Learning Techniques with Software Engineering Analytics
|Title:||Learning Techniques with Software Engineering Analytics|
|Date:||March 01, 2019 (Friday)|
|Time:||4:00 pm - 5:00 pm|
|Venue:||Room 121, 1/F, Ho Sin-Hang Engineering Building, The Chinese University of Hong Kong, Shatin, N.T.|
|Speaker:|| Dr. Ram Chillarege
The software engineering process has always been a passionate subject for decades. Today it is Agile. Yesterday was Iterative. And the day before, Waterfall. But what has always been elusive, is the lack of quantitative methods that connect human intellectual work with the artifacts of software. And thus, we have been doomed to passion and philosophy without the anchor of reason and engineering.
Chillarege's engineering lifetime is defined by his pursuit of semantics and quantitative methods that can reason about the software engineering process, product, and people. Orthogonal Defect Classification (his invention) was break through in this space decades ago. Today, we use learning techniques and product profiling to rapidly gain insight to drive change. Classical qualitative root cause analysis has been transformed into an analyical science that executes 200 times faster at a fraction of the cost. Code re-factoring and verification are tailored with insight from release history and customer usage patterns. These methods have created savings in select Fortune 500 companies running into tens of $M.
This talk will share some concepts in this work, and illustrate the results from industry case studies. The purpose of the talk is to stimulate a new level of thought on how to manage and guide software engineering into the future.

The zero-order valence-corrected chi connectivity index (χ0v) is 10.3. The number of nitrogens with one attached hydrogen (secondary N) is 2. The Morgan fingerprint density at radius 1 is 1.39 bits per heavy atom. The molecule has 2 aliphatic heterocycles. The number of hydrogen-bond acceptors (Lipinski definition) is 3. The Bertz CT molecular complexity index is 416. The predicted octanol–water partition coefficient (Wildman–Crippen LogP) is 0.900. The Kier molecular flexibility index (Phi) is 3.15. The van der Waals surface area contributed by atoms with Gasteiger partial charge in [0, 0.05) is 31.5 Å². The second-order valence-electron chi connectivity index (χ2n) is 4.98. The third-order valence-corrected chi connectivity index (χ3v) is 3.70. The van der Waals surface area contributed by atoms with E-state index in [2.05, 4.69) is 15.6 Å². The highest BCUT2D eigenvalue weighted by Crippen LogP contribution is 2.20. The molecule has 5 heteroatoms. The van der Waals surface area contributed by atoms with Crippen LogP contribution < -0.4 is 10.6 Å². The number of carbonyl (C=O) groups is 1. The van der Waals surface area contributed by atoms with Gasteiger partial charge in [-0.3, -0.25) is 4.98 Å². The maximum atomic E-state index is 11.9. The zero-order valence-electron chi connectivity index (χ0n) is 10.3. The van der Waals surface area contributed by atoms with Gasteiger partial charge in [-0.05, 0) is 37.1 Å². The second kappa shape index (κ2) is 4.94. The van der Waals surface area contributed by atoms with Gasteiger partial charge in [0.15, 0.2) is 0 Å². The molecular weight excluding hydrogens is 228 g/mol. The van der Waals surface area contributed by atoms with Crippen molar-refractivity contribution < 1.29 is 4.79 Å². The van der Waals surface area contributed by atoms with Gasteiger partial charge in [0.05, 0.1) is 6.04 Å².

Dr. Ram Chillarege received the IEEE Technical Achievement Award for the invention of Orthogonal Defect Classification (ODC). His consulting practice has helped several Fortune 500 companies implement ODC and build their centers of competency. Cumulative savings from ODC runs upwards of several $100 M. At IBM, Ram founded and ran the Center for Software Engineering. He also formulated the strategy for a corporate wide Testing initiative, developing and deploying a new level of technology to reach 50,000 engineers. Over the past decade, he chaired the IEEE Steering committee for Software Reliability Engineering, and raised the profile of the conference and community. He received a PhD from the University of Illinois at Urbana-Champaign in Electrical and Computer and Engineering. He authored over 50 peer reviewed technical articles and serves on several international committees. Recently he was awarded the IEEE Computer Society Meritorious Service Award. He has a varied set of interests and hobbies: The latest is metal welding and HVAC. Over the past couple decades he funded and developed a magnet school program for an under privileged primary school in rural India.